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The science building at the old Anderson High School. Photo: Shetland News

New Life Shetland, which meets every weekend at the Sandveien Neighbourhood Centre in Lerwick and is seeking to expand, is part of Assemblies of God Great Britain – a “Pentecostal movement” which involves more than 500 churches across the country.

Hamilton and Meyer have pointed to the beliefs of the US Assemblies of God, which they claim says non-heterosexual marriage “undermines family life whilst homosexual sex is shameful, sinful and will take you to hell”.

In a 2019 submission to Shetland Islands Council regarding the science block proposal New Life Shetland said: “We believe in marriage as defined in the Bible as a covenant, a sacred lifelong bond between one man and one woman, instituted by and publicly entered into before God and is the only proper context for sexual relations.”


Rollo stressed that New Life Shetland was not part of the US Assemblies of God and instead is a congregation within the British version and is a Scottish charity.

He added that “our teaching from our services for the past two and a half years are available online”.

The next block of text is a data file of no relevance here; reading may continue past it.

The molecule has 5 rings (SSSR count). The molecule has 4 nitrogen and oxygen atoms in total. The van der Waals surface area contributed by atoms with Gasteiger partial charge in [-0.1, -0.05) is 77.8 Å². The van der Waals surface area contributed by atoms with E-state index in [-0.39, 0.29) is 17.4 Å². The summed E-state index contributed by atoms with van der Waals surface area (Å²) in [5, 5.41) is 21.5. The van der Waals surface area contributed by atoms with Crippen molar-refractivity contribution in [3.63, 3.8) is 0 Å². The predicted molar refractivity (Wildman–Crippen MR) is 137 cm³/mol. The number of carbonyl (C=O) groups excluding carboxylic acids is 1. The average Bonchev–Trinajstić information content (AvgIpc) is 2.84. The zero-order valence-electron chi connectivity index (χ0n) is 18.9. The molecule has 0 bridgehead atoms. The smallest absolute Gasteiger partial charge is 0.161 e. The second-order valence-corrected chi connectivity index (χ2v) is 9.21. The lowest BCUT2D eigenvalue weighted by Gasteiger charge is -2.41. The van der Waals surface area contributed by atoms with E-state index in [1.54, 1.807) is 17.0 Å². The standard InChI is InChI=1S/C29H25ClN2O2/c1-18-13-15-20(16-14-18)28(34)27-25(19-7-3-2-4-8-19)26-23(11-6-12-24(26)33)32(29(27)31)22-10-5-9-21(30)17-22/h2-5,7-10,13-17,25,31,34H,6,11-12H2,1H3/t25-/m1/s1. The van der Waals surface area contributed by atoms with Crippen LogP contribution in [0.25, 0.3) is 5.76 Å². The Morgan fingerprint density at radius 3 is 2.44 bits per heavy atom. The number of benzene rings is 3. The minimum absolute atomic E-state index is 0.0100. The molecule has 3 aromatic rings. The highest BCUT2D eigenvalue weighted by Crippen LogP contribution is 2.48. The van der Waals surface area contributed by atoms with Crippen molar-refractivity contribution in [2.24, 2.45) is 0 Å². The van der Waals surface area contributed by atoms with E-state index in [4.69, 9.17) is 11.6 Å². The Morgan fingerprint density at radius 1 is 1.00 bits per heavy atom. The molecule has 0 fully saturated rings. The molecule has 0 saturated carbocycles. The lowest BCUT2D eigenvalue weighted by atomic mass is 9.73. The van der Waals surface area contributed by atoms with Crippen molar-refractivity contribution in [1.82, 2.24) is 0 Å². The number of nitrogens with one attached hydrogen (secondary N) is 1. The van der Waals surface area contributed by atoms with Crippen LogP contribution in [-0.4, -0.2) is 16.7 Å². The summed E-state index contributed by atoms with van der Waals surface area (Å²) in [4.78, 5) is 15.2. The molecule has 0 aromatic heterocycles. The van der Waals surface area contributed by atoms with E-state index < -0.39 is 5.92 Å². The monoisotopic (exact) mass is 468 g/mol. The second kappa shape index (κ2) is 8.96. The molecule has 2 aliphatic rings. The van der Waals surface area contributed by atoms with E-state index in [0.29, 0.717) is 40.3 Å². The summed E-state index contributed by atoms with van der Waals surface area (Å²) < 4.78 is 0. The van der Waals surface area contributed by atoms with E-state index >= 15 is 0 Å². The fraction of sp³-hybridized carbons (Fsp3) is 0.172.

The local New Life church says it seeks to work with the community to improve the lives of people in Shetland and “already provides a full and active programme for a wide age range and supports people from all different social backgrounds”.

After meeting with the council leadership Hamilton said: “Shetland Islands Council is about to give away the old science block at the Anderson High for a pound.

“I’m sure Shetland Charitable Trust could stretch to £1.50. There’s a reason they haven’t – they don’t engage with young people in Shetland, even though they ought to, as members of the Shetland Partnership.


“I have asked the convener today to reactivate Zetland Educational Trust, get it funded by Shetland Charitable Trust, and give it that building.”

After receiving applications earlier this year, the educational trust is currently closed to new applications until it reopens in early 2023.